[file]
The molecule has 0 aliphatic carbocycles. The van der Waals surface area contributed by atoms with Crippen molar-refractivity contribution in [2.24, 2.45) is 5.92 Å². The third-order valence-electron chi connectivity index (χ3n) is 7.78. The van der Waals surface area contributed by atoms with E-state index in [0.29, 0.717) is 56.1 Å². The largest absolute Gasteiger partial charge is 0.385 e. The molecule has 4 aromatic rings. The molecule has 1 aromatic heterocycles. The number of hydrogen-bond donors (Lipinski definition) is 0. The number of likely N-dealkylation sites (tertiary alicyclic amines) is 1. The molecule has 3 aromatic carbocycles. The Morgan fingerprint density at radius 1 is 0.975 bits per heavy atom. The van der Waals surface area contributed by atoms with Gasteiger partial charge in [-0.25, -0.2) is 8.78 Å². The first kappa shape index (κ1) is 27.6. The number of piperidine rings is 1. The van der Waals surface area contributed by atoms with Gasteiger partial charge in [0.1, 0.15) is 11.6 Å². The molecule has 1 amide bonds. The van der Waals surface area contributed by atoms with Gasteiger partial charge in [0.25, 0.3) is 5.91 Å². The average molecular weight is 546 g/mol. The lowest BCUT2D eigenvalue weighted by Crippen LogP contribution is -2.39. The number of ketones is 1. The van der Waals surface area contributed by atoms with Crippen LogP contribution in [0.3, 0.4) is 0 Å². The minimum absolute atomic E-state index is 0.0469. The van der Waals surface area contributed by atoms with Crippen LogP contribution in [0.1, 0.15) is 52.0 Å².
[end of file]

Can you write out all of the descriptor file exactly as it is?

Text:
The molecule has 0 aliphatic carbocycles. The van der Waals surface area contributed by atoms with Crippen molar-refractivity contribution in [2.24, 2.45) is 5.92 Å². The third-order valence-electron chi connectivity index (χ3n) is 7.78. The van der Waals surface area contributed by atoms with E-state index in [0.29, 0.717) is 56.1 Å². The largest absolute Gasteiger partial charge is 0.385 e. The molecule has 4 aromatic rings. The molecule has 1 aromatic heterocycles. The number of hydrogen-bond donors (Lipinski definition) is 0. The number of likely N-dealkylation sites (tertiary alicyclic amines) is 1. The molecule has 3 aromatic carbocycles. The Morgan fingerprint density at radius 1 is 0.975 bits per heavy atom. The van der Waals surface area contributed by atoms with Gasteiger partial charge in [-0.25, -0.2) is 8.78 Å². The first kappa shape index (κ1) is 27.6. The number of piperidine rings is 1. The van der Waals surface area contributed by atoms with Gasteiger partial charge in [0.1, 0.15) is 11.6 Å². The molecule has 1 amide bonds. The van der Waals surface area contributed by atoms with Gasteiger partial charge in [0.25, 0.3) is 5.91 Å². The average molecular weight is 546 g/mol. The lowest BCUT2D eigenvalue weighted by Crippen LogP contribution is -2.39. The number of ketones is 1. The van der Waals surface area contributed by atoms with Crippen LogP contribution in [0.3, 0.4) is 0 Å². The minimum absolute atomic E-state index is 0.0469. The van der Waals surface area contributed by atoms with Crippen LogP contribution in [0.1, 0.15) is 52.0 Å².